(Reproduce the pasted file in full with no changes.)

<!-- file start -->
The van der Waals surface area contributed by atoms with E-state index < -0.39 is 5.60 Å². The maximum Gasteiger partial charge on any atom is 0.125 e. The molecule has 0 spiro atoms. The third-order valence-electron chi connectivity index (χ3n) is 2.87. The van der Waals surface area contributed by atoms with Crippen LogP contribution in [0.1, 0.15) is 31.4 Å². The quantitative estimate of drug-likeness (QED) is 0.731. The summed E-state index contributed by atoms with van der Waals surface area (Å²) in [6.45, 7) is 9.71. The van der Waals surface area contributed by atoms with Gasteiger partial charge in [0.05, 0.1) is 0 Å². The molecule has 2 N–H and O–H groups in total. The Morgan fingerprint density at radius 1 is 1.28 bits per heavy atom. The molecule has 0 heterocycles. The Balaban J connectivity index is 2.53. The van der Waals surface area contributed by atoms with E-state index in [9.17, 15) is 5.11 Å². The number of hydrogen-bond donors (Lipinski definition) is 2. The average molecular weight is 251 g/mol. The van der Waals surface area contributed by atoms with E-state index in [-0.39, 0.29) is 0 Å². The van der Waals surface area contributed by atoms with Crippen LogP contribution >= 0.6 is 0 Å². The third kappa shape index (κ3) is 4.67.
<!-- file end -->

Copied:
The van der Waals surface area contributed by atoms with E-state index < -0.39 is 5.60 Å². The maximum Gasteiger partial charge on any atom is 0.125 e. The molecule has 0 spiro atoms. The third-order valence-electron chi connectivity index (χ3n) is 2.87. The van der Waals surface area contributed by atoms with Crippen LogP contribution in [0.1, 0.15) is 31.4 Å². The quantitative estimate of drug-likeness (QED) is 0.731. The summed E-state index contributed by atoms with van der Waals surface area (Å²) in [6.45, 7) is 9.71. The van der Waals surface area contributed by atoms with Gasteiger partial charge in [0.05, 0.1) is 0 Å². The molecule has 2 N–H and O–H groups in total. The Morgan fingerprint density at radius 1 is 1.28 bits per heavy atom. The molecule has 0 heterocycles. The Balaban J connectivity index is 2.53. The van der Waals surface area contributed by atoms with E-state index in [9.17, 15) is 5.11 Å². The number of hydrogen-bond donors (Lipinski definition) is 2. The average molecular weight is 251 g/mol. The van der Waals surface area contributed by atoms with E-state index in [-0.39, 0.29) is 0 Å². The van der Waals surface area contributed by atoms with Crippen LogP contribution >= 0.6 is 0 Å². The third kappa shape index (κ3) is 4.67.